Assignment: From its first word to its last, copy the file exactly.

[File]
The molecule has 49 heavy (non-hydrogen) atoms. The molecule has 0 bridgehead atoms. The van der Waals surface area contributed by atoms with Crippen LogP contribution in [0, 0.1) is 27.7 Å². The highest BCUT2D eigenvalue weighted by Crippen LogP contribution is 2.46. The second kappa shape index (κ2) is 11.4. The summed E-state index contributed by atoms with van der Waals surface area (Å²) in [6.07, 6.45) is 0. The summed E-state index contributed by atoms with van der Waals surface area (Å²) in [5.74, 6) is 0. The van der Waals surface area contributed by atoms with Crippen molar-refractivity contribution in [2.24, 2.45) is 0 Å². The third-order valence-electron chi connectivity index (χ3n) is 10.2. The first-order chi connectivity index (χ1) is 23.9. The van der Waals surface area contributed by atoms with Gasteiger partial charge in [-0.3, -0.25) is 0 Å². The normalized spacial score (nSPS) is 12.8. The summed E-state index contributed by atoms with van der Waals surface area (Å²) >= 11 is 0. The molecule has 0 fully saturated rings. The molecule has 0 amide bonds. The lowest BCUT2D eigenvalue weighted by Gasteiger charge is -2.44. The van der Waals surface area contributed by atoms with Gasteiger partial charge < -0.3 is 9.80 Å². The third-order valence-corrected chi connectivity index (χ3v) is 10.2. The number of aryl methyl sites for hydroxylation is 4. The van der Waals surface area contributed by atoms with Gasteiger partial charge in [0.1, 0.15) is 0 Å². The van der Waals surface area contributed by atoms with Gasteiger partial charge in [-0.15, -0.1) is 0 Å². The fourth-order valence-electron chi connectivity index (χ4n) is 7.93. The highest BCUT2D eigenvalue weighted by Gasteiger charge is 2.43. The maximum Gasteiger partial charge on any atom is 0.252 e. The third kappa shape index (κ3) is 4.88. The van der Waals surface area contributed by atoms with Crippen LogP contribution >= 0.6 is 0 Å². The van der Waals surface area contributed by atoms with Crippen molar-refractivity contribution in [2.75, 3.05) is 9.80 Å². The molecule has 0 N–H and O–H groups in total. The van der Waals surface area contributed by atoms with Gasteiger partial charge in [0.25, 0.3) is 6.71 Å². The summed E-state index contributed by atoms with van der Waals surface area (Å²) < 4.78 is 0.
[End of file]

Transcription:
The molecule has 49 heavy (non-hydrogen) atoms. The molecule has 0 bridgehead atoms. The van der Waals surface area contributed by atoms with Crippen LogP contribution in [0, 0.1) is 27.7 Å². The highest BCUT2D eigenvalue weighted by Crippen LogP contribution is 2.46. The second kappa shape index (κ2) is 11.4. The summed E-state index contributed by atoms with van der Waals surface area (Å²) in [6.07, 6.45) is 0. The summed E-state index contributed by atoms with van der Waals surface area (Å²) in [5.74, 6) is 0. The van der Waals surface area contributed by atoms with Crippen molar-refractivity contribution in [2.24, 2.45) is 0 Å². The third-order valence-electron chi connectivity index (χ3n) is 10.2. The first-order chi connectivity index (χ1) is 23.9. The van der Waals surface area contributed by atoms with Gasteiger partial charge in [-0.3, -0.25) is 0 Å². The normalized spacial score (nSPS) is 12.8. The summed E-state index contributed by atoms with van der Waals surface area (Å²) >= 11 is 0. The molecule has 0 fully saturated rings. The molecule has 0 amide bonds. The lowest BCUT2D eigenvalue weighted by Gasteiger charge is -2.44. The van der Waals surface area contributed by atoms with Gasteiger partial charge < -0.3 is 9.80 Å². The third-order valence-corrected chi connectivity index (χ3v) is 10.2. The number of aryl methyl sites for hydroxylation is 4. The van der Waals surface area contributed by atoms with Gasteiger partial charge in [0.1, 0.15) is 0 Å². The van der Waals surface area contributed by atoms with Gasteiger partial charge in [-0.15, -0.1) is 0 Å². The fourth-order valence-electron chi connectivity index (χ4n) is 7.93. The highest BCUT2D eigenvalue weighted by Gasteiger charge is 2.43. The maximum Gasteiger partial charge on any atom is 0.252 e. The third kappa shape index (κ3) is 4.88. The van der Waals surface area contributed by atoms with Crippen LogP contribution >= 0.6 is 0 Å². The van der Waals surface area contributed by atoms with Crippen molar-refractivity contribution in [2.75, 3.05) is 9.80 Å². The molecule has 0 N–H and O–H groups in total. The van der Waals surface area contributed by atoms with Gasteiger partial charge in [0.25, 0.3) is 6.71 Å². The summed E-state index contributed by atoms with van der Waals surface area (Å²) < 4.78 is 0.